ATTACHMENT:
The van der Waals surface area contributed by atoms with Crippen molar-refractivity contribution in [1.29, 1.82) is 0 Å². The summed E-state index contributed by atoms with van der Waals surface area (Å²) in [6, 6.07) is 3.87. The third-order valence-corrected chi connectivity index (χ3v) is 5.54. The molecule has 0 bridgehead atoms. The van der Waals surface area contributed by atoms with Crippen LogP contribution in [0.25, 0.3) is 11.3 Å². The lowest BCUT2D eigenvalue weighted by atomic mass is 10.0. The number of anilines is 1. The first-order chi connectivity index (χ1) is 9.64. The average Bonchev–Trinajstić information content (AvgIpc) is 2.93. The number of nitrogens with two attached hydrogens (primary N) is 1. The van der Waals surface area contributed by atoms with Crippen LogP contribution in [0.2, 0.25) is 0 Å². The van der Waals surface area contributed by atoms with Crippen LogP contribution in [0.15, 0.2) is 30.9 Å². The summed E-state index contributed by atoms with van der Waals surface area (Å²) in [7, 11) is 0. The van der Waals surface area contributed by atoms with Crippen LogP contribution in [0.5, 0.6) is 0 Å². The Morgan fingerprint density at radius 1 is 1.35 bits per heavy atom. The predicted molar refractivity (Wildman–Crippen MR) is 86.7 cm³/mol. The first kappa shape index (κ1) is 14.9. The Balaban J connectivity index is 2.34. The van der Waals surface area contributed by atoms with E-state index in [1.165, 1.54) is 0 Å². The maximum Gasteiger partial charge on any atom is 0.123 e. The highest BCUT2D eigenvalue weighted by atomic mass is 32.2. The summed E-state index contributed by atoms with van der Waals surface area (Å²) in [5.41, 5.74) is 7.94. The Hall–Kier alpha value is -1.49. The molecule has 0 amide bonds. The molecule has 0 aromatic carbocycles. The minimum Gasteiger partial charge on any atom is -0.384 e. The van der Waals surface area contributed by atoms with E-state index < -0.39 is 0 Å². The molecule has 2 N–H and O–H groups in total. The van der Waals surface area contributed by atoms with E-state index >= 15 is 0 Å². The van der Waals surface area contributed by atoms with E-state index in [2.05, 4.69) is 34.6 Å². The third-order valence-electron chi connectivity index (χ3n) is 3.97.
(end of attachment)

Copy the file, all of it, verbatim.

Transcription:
The van der Waals surface area contributed by atoms with Crippen molar-refractivity contribution in [1.29, 1.82) is 0 Å². The summed E-state index contributed by atoms with van der Waals surface area (Å²) in [6, 6.07) is 3.87. The third-order valence-corrected chi connectivity index (χ3v) is 5.54. The molecule has 0 bridgehead atoms. The van der Waals surface area contributed by atoms with Crippen LogP contribution in [0.25, 0.3) is 11.3 Å². The lowest BCUT2D eigenvalue weighted by atomic mass is 10.0. The number of anilines is 1. The first-order chi connectivity index (χ1) is 9.64. The average Bonchev–Trinajstić information content (AvgIpc) is 2.93. The number of nitrogens with two attached hydrogens (primary N) is 1. The van der Waals surface area contributed by atoms with Crippen LogP contribution in [0.2, 0.25) is 0 Å². The van der Waals surface area contributed by atoms with Crippen LogP contribution in [0.15, 0.2) is 30.9 Å². The summed E-state index contributed by atoms with van der Waals surface area (Å²) in [7, 11) is 0. The van der Waals surface area contributed by atoms with Crippen LogP contribution in [0.5, 0.6) is 0 Å². The Morgan fingerprint density at radius 1 is 1.35 bits per heavy atom. The predicted molar refractivity (Wildman–Crippen MR) is 86.7 cm³/mol. The first kappa shape index (κ1) is 14.9. The Balaban J connectivity index is 2.34. The van der Waals surface area contributed by atoms with E-state index in [1.165, 1.54) is 0 Å². The maximum Gasteiger partial charge on any atom is 0.123 e. The highest BCUT2D eigenvalue weighted by atomic mass is 32.2. The summed E-state index contributed by atoms with van der Waals surface area (Å²) in [5.41, 5.74) is 7.94. The Hall–Kier alpha value is -1.49. The molecule has 0 amide bonds. The molecule has 0 aromatic carbocycles. The minimum Gasteiger partial charge on any atom is -0.384 e. The van der Waals surface area contributed by atoms with E-state index < -0.39 is 0 Å². The molecule has 2 N–H and O–H groups in total. The van der Waals surface area contributed by atoms with E-state index >= 15 is 0 Å². The van der Waals surface area contributed by atoms with E-state index in [2.05, 4.69) is 34.6 Å². The third-order valence-electron chi connectivity index (χ3n) is 3.97.